This review of Lucifer contains spoilers.
Lucifer Season 3 Episode 3
“I’m not worried about Maze; I’m worried about Canada”
Despite the fact that it appears Fox is back to its old tricks of airing episodes out of their intended order, the triumphant return of Lesley-Ann Brandt’s bounty hunting demon Mazikeen manages to earn the network a pass. “Mr. and Mrs. Mazikeen Smith” provides a magnificent vehicle for Brandt to “burn bright” as one of genre television’s most delightful supporting characters while learning a valuable lesson about her life’s true purpose.
Last spring, Fox announced that Lucifer had been renewed for a 22-episode third season, and later that the network was moving four episodes from season two to the fall. If we go by production codes, “Mr. and Mrs. Mazikeen Smith” should have followed the season two finale, but no matter, Brandt shines brilliantly as the centerpiece of a tale exploring one of life’s great dilemmas – how to find meaning in day to day existence.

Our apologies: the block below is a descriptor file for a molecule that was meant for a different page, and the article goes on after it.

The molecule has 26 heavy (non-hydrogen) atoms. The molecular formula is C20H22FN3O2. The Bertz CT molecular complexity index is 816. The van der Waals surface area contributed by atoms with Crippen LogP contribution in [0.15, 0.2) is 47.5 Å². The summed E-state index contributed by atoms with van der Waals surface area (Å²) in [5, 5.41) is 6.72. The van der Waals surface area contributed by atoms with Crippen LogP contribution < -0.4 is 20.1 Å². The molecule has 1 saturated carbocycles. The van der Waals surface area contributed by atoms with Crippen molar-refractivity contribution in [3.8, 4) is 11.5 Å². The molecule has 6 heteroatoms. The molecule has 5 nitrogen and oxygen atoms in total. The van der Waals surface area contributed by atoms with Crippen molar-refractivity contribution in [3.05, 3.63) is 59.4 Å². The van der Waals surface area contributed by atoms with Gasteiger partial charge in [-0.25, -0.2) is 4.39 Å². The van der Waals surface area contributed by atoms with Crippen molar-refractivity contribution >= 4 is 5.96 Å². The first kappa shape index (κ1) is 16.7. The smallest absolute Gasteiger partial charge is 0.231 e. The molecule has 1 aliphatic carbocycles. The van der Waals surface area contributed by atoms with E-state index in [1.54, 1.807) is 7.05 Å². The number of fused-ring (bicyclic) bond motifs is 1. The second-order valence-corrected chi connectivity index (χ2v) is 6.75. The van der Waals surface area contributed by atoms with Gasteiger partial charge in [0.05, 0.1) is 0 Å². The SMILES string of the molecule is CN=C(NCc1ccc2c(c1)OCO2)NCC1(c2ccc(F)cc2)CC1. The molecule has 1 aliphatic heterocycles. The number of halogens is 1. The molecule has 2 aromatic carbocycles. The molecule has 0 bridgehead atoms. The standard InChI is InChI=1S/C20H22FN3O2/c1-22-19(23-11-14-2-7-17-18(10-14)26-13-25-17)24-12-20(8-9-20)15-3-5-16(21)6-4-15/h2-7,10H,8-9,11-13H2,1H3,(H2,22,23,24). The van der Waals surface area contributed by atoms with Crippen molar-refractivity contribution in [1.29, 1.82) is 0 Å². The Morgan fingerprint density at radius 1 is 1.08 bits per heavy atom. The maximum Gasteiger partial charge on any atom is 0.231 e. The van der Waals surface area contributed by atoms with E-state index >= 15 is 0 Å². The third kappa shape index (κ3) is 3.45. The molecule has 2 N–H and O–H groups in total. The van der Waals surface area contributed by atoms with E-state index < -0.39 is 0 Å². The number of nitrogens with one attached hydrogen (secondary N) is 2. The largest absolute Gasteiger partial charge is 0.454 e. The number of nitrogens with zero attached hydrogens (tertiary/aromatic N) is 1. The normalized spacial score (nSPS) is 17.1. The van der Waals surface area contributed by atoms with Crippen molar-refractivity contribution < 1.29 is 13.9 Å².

Lucifer continues to play on its strength of examining deep emotional issues while still injecting an ample amount of witty dialogue into the mix. After observing Lucifer struggle with the mental anguish related to his wings and devil face, watching Maze finally come to terms with her purpose breathes some much needed fresh air into the supernatural tale. And while her desire to extract more out of life than simply acting as Lucifer’s bodyguard seems reasonable, it’s the notion that she sees herself as souless that’s most troubling. On the one hand, it’s easy to forget that Maze is a demon from Hell, but as she explains this to Dr. Linda at the end of last season. When she dies, she dies. There is no afterlife, and what we essentially face is Maze experiencing an existential crisis. She understands that since her actions lack consequences, there is no point to her life on Earth.